Pak riddles US, asks who created al Qaeda?

Gilani refuted the allegations of Pak`s complicity and incompetence while addressing the Parliament.

Zeenews Bureau

Islamabad: Amid deepening speculations of Pak’s support to the slain al Qaeda chief Osama bin Laden at Abbottabad hideout, Pakistan’s Prime Minister Yousuf Raza Gilani on Monday sought to defend his country while addressing the Parliament, saying they never invited Osama and that Pakistan was not the birthplace of Osama bin Laden.

"We cannot be blamed for flawed policies and blunders
of others. Pakistan is not the birthplace of al Qaeda. We did
not invite Osama bin Laden to Pakistan or even to
Afghanistan," he told the National Assembly.
In what comes as his first public statement, Pakistan’s PM Gilani was briefing the Parliament on the Operation Geronimo launched by US commandos that killed the most wanted man Osama exactly a week ago on the night of 2nd May.

Speaking on relations with India on a positive note, Gilani said that “Pakistan will continue to pursue the engagement with India” which will be "positive and constructive."

Seeking to clarify his country’s role, Gilani said that Pakistan was a proud country and it could defend itself from its own resources.

Launching a strong defence of Pakistan’s efforts against terrorism, the Pak premier emphasized on statistics of human lives lost while fighting terror.

Gilani announced a probe by Adjutant General Lt Gen
Javed Iqbal to detect the loopholes that led to Osama staying in Abbottabad untraced. "We are determined to get to the bottom of how, when and why about OBL`s presence in Abbottabad," Mr Gilani said.

Dismissing media reports of disconnect among the state
institutions, Gilani was all praise for ISI and said, "There are no differences between state institutions
(of Pakistan). Let me affirm the full confidence of the
government in the high command of the army and the ISI. The
ISI is a national asset. We are proud of its role in the
anti-terror campaign...We are all on the same page."

So much so that, Gilani went a step ahead claiming that it was ISI`s effort that ultimately led CIA to track down Osama.

"It was the ISI that passed leads to the CIA that enabled the US intelligence to use superior technological assets and focus on the area in which Osama Bin Laden was eventually found, ” Gilani claimed.

Strongly denying Pak`s liaisons with al Qaeda, Gilani said it was disingenuous to accuse Pakistan, including its spy agency, of "being in cahoots" with the al Qaeda network.

In an apparent reply to CIA`s allegations Gilani said, “allegations of Pakistan’s complicity and incompetence are absurd”.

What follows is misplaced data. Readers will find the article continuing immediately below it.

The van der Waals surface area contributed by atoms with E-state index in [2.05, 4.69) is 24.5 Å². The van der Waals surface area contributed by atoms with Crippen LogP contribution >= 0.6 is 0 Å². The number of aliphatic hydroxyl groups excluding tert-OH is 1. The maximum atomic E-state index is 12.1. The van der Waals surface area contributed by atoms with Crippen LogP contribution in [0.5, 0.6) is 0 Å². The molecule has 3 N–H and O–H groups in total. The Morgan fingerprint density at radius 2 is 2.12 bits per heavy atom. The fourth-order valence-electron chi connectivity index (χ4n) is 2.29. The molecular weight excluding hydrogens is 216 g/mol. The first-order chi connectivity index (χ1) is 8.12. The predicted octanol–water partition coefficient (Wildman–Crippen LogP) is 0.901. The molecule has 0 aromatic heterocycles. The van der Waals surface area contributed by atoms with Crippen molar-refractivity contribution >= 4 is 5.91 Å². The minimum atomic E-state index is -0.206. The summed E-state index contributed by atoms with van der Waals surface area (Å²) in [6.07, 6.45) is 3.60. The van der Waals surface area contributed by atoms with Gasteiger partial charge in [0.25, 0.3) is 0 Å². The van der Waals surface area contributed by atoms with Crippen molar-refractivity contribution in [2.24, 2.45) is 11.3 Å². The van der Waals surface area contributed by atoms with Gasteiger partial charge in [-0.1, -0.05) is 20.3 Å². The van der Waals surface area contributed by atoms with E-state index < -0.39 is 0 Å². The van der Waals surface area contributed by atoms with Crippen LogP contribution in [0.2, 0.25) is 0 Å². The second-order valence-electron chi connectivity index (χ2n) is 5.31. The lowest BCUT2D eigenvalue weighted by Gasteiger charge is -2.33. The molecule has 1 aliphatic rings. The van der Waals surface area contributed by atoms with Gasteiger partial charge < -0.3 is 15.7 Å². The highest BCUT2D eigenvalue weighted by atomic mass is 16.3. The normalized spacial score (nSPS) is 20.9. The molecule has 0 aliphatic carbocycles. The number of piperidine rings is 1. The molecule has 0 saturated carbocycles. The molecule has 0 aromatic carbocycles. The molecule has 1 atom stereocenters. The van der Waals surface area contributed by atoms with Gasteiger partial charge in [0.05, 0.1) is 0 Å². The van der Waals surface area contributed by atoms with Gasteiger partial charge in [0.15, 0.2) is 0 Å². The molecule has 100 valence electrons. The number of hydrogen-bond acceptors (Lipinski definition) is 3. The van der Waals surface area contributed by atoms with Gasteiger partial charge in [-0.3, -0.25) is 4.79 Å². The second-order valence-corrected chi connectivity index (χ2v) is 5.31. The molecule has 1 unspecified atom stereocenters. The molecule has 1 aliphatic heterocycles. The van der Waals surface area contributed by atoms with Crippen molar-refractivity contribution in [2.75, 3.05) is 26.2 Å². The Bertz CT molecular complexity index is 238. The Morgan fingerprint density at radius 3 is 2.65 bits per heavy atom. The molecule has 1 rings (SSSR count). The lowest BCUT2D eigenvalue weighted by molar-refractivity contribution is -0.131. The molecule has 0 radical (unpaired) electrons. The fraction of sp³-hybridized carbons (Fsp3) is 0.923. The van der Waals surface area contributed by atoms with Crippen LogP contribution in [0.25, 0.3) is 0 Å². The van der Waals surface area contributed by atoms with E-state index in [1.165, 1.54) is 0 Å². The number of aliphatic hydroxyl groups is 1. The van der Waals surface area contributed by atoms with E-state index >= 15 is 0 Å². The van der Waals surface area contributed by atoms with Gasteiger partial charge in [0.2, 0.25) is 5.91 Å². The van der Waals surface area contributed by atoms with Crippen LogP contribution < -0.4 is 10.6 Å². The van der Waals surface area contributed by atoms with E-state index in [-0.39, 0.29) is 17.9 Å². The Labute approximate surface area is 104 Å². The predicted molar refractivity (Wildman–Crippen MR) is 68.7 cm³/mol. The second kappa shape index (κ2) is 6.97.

Gilani agreed that the failure to find bin Laden, who was reportedly living in Abbottabad for up to six years, was a mistake. But he insisted it wasn`t Pakistan`s alone.

"Yes, there has been an intelligence failure," said Gilani. "It is not only ours but of all the intelligence agencies of the world."

Saying that even Pak had suffered Osama`s wrath, Gilani appeared to express satisfaction over the killing of Osama when he said, "Elimination of Osama is indeed justice done" but he was quick to add that Pakistan was not in a hurry to celebrate the victory.

"Pakistan is not so naive to declare
victory. The legacy of Osama bin Laden needs to be demolished," he added.

On Pak-US ties

"We have strong differences with US," this statement of Pak PM seemed to highlight the texture of relations between the two countries but in another quick diplomatic statement Gilani added that "media had portrayed a wrong notion of Pakistan`s divide with US."

Launching an open scathing attack on the `unilateral action` that US forces put up during Osama raid, Gilani warned US, "No one should underestimate the resolve and capability of our nation and armed forces to defend our sacred homeland."

"Unilateralism runs the inherent risk of serious consequences.Pakistan reserves the right to retaliate with full force," Gilani added.

Gilani also criticized the US for drone strikes saying that they breached "Pakistan`s sovereignty" and that they were "counter-productive".

Raising questions on who was responsible for the
rise of al-Qaeda chief, Gilani directly hit out at US, hinting that it was America who backed al Qaeda.

To buttress his indirect indication that US had a role in the creation of al Qaeda, Pak PM said that "videos of US exhorting Jihad in past is public."

In spite of all these, Gilani managed to affirm the strategic rapport between the two countries saying that US remained a key ally of Pakistan.

"Our communications at the official and diplomatic levels with the US, during this phase, have been good, productive and straight forward," said Gilani.